Stretching the sounds and blending them, aka sounding it out, is a go-to strategy for helping students decode. It’s the oldest reading strategy in the book, but perhaps still the most important.
If you’re familiar with my reading strategy resources, you’ll know I use fun characters and interactive PowerPoints to teach decoding strategies and follow up with meaningful activities for practice.
I’ll show you step-by-step how to teach students to sound out a word. Even if you don’t use my Stretchy Snake resource, I’ll give you ideas to help teach this essential decoding skill.
Steps for HOW TO TEACH STUDENTS TO SOUND OUT A WORD
Step 1: Engage and Relate!
Kids love animals, so engage them with a twisty paper snake! You can make a very simple one by cutting a paper in a swirl-like motion, like the picture below. I have the little snake heads in my resource for you to use, or you can draw your own.
Stretch out the snake to see how long it can be, then coil it up again. Relate this to reading a new word. First, say and stretch the sounds in the word, then blend them and say the word quickly. Model with the snake, reading a few words you’ve written on the board. It helps to start with words that begin with continuous sounds, or sounds that can be extended, like /m/, /s/, and /r/. For example mat, sip, red.
Step 2: Model with a Sentence
Introduce Stretchy Snake (if you have a snake plush, it’s a bit more fun!) and tell children that he will teach them a reading strategy today.
Model reading a sentence and stopping to sound out a word or two. The image below is a slide from the interactive PowerPoint in my resource.
When you get to the word, pause and think aloud,
“Hmm, that’s a tricky word I don’t know. Stretchy Snake says stretch out the sounds, then blend. /ssssssss-aaaaaaaaa-t/, sat!”
Reread the sentence, then show the picture to confirm. (The sentence appears alone and the picture appears on your click).
Step 3: Guided Practice
Practice more sentences together, asking students to do the work of sounding out.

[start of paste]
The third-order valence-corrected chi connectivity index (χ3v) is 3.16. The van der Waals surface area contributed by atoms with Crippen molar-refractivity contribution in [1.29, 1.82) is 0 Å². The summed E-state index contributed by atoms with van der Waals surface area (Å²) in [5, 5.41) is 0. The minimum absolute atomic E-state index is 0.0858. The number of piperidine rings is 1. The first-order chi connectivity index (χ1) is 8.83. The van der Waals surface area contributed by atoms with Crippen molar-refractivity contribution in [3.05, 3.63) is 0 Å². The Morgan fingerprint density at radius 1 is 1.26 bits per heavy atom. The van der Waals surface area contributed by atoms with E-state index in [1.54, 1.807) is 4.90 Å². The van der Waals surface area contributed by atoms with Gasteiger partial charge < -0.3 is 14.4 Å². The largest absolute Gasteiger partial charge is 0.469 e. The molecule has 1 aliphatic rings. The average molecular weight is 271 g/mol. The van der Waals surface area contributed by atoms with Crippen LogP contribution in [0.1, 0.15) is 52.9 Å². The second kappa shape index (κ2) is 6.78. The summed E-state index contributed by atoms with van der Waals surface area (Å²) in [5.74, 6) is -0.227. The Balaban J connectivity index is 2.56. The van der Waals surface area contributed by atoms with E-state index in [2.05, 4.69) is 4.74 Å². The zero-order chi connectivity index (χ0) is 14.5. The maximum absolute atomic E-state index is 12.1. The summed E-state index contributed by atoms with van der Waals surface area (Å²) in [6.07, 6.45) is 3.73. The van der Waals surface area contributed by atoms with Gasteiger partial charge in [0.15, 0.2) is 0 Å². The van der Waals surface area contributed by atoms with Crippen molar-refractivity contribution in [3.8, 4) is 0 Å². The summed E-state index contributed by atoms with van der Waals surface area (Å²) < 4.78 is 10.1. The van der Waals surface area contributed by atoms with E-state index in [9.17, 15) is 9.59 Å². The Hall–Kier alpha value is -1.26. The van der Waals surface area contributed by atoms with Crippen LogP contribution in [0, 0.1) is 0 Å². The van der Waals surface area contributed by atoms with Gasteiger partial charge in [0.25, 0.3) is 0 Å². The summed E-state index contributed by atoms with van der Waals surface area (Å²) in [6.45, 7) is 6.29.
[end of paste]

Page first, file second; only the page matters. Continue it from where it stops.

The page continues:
If you are using a big book, cover the pictures with a sheet of paper and reveal after reading the sentences.
Try to use sentences with words that include phonics skills you have covered in your class, so students can have success using this strategy. My PowerPoint has 3 levels of sentences so you can differentiate based on your students’ needs.
Step 3: Independent Practice
After introducing the strategy, have kids take out their own books to read. Give them a Stretchy Snake certificate or a post-it note for them to jot a word that they were able to read using the strategy.
I model reading a big book and filling out the certificate before I hand them out.
I include 4 decodable mini-books in my resource and I love that students don’t see the pictures until they turn each page. This ensures that they will try the strategy rather than just look at the pictures.
If students struggle with this strategy, prompt with more specific language. For example:
- Point to each letter and say its sound.
- Say each sound slowly.
- Try to stretch out the sound until you start the next sound.
- Point to the first letter again and say the sounds faster.
- Say the sounds quickly to say the word.
Follow up with a little song or poem to help kids remember the strategy, as well as activities during centers and small-group reading.
Each of my strategies has a song to familiar tunes, and tons of practice activities, in both printable and digital forms.
Here are some more activities we do.
Stretchy Snake Cut & Paste Pages
Stretchy Snake Reading Cards
Students read the word, then open to see the picture and check their reading.
Stretchy Snake Task Cards
These are a task card version if you prefer to fit them into a photo box. These are double-sided, with the picture on the back.
Skills range from CVC, VCE, blends, digraphs, and multisyllabic words.
Digital Activities Included
I’ve added three digital activities to this bundle, in Google Slides format. These are easy to use on your interactive whiteboard or assign to your students during centers or virtual learning.
Display and Reference Often
Make an anchor chart with this strategy and display it as a reference. You can grab free bookmarks and anchor chart pieces below!
It’s important to remind your students to check for comprehension. Tell them they should always ask themselves if their reading makes sense. And if it doesn’t go back and try the word again, maybe with a different strategy.
Grab these FREE reading strategy bookmarks below.
For more tips on teaching your students how to decode, read these posts: